This course will introduce students to philosophical work done within the Indian and Chinese traditions, with particular attention to ancient and classical Indian (Buddhist and Brahmanical) and Chinese (Confucian and Daoist) philosophical thought. Topics to be covered will include ethics, metaphysics, ethics and philosophy of religion (broadly conceived). A secondary aim of the course will be training in working with texts comparatively, that is by drawing upon ideas from more than one cultural tradition. To facilitate this, we will work thorough Tim Connolly’s textbook Doing Philosophy Comparatively. Issues discussed will include the question of what a philosophical tradition is, whether all philosophy is (in some sense) comparative and the possibility of incommensurability between cultures and traditions.
Students who successfully complete the course will have a good understanding of:
the basic philosophical tenets of Indian Buddhism and Chinese philosophy;
how to work with texts comparatively at a beginning to intermediate level;
some of the major difficulties and the advantages of working with different philosophical traditions comparatively.
Students who successfully complete the course will be able to:
read primary texts (in translation) from a range of philosophical traditions with the confidence needed to analyze, reconstruct and critically evaluate key arguments in them;
participate in class discussions in such a way that they make intelligible and well-reasoned claims or responses to questions raised;
write clear and detailed reconstructions of specific arguments from primary texts.
The timetable is available on the BA Wijsbegeerte website
BA Wijsbegeerte 2016-2017 (BA Plus-traject or Standaardtraject), eerste jaar.
Timetable BA Religiewetenschappen
Mode of instruction
Class attendance is required.
Total course load (5 EC x 28 hrs): 140 hours
Attending lectures (14 weeks x 3 hrs): 42 hours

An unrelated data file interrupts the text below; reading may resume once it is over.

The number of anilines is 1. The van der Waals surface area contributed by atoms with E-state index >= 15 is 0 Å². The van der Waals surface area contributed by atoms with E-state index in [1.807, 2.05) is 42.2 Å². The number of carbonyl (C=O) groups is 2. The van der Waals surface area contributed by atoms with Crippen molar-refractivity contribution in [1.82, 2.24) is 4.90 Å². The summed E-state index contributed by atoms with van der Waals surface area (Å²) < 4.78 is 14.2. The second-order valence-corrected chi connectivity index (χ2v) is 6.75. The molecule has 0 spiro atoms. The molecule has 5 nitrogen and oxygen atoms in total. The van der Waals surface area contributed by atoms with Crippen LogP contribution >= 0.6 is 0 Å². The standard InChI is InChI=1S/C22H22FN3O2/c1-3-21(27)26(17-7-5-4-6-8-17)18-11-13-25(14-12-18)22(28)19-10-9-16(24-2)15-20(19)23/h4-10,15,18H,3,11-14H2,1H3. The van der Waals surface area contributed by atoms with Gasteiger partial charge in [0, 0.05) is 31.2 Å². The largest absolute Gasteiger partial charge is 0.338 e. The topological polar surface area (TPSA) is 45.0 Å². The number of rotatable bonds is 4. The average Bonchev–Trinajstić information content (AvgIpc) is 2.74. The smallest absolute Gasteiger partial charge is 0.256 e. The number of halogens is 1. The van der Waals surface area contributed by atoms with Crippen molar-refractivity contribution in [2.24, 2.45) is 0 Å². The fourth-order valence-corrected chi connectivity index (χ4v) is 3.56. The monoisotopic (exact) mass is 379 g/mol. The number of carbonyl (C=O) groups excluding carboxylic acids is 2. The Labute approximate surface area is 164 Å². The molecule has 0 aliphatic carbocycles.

Preparation of classes and study of the compulsory literature: 73 hours
Completing take home exams: 25 hours
Mid-term: written exam with short open questions and a couple of longer essay questions (50%)
Final in two parts: 1) written exam with short open questions; 2) take home with essay questions (50%)
The final mark for the course is established by determination of the weighted average of several subtests (midterm, final test). A subtest can be graded as unsatisfactory.
The resit consists of one examination (in two parts) for both written components. No separate resits will be offered for mid-term test. The resit covers the entire course content and the mark will replace previously earned marks for subtests.
Blackboard will be used for:
posting of texts and announcements
Gethin, Rupert. 1998. The Foundations of Buddhism. Oxford University Press. (Required).
Mengzi. 2009. The Essential Mengzi. Translated by Bryan W. Van Norden. Hackett Publishing. (Required).
Connolly, Tim. Doing Philosophy Comparatively. Bloomsbury Press. (Required).
Students are strongly advised to register in uSis through the activity number which can be found in the timetables for and exams in the column under the heading “uSis-Actnbr”.
Registration Studeren à la carte and Contractonderwijs